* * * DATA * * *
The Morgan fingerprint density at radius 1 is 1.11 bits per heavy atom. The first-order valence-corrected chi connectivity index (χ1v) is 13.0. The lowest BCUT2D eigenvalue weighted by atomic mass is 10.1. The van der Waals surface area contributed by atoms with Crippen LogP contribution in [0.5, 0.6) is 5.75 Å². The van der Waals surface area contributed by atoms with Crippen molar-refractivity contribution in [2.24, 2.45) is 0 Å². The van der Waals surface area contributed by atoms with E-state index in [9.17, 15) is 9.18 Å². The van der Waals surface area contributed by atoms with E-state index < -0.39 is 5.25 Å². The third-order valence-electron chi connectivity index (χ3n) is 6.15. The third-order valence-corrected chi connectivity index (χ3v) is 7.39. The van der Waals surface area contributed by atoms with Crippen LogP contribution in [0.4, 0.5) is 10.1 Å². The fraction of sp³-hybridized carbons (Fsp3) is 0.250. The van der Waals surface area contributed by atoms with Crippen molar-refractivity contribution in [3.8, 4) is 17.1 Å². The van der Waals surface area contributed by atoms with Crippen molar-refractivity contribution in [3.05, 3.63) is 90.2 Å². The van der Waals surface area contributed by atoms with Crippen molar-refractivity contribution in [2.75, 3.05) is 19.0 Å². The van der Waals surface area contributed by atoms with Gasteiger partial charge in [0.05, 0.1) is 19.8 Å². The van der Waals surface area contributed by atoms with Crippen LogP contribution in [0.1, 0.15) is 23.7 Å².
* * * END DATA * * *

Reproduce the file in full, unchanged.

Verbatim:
The Morgan fingerprint density at radius 1 is 1.11 bits per heavy atom. The first-order valence-corrected chi connectivity index (χ1v) is 13.0. The lowest BCUT2D eigenvalue weighted by atomic mass is 10.1. The van der Waals surface area contributed by atoms with Crippen LogP contribution in [0.5, 0.6) is 5.75 Å². The van der Waals surface area contributed by atoms with Crippen molar-refractivity contribution in [2.24, 2.45) is 0 Å². The van der Waals surface area contributed by atoms with E-state index in [9.17, 15) is 9.18 Å². The van der Waals surface area contributed by atoms with E-state index < -0.39 is 5.25 Å². The third-order valence-electron chi connectivity index (χ3n) is 6.15. The third-order valence-corrected chi connectivity index (χ3v) is 7.39. The van der Waals surface area contributed by atoms with Crippen LogP contribution in [0.4, 0.5) is 10.1 Å². The fraction of sp³-hybridized carbons (Fsp3) is 0.250. The van der Waals surface area contributed by atoms with Crippen molar-refractivity contribution in [3.8, 4) is 17.1 Å². The van der Waals surface area contributed by atoms with Crippen molar-refractivity contribution in [3.05, 3.63) is 90.2 Å². The van der Waals surface area contributed by atoms with Crippen molar-refractivity contribution in [2.75, 3.05) is 19.0 Å². The van der Waals surface area contributed by atoms with Gasteiger partial charge in [0.05, 0.1) is 19.8 Å². The van der Waals surface area contributed by atoms with Crippen LogP contribution in [0.1, 0.15) is 23.7 Å².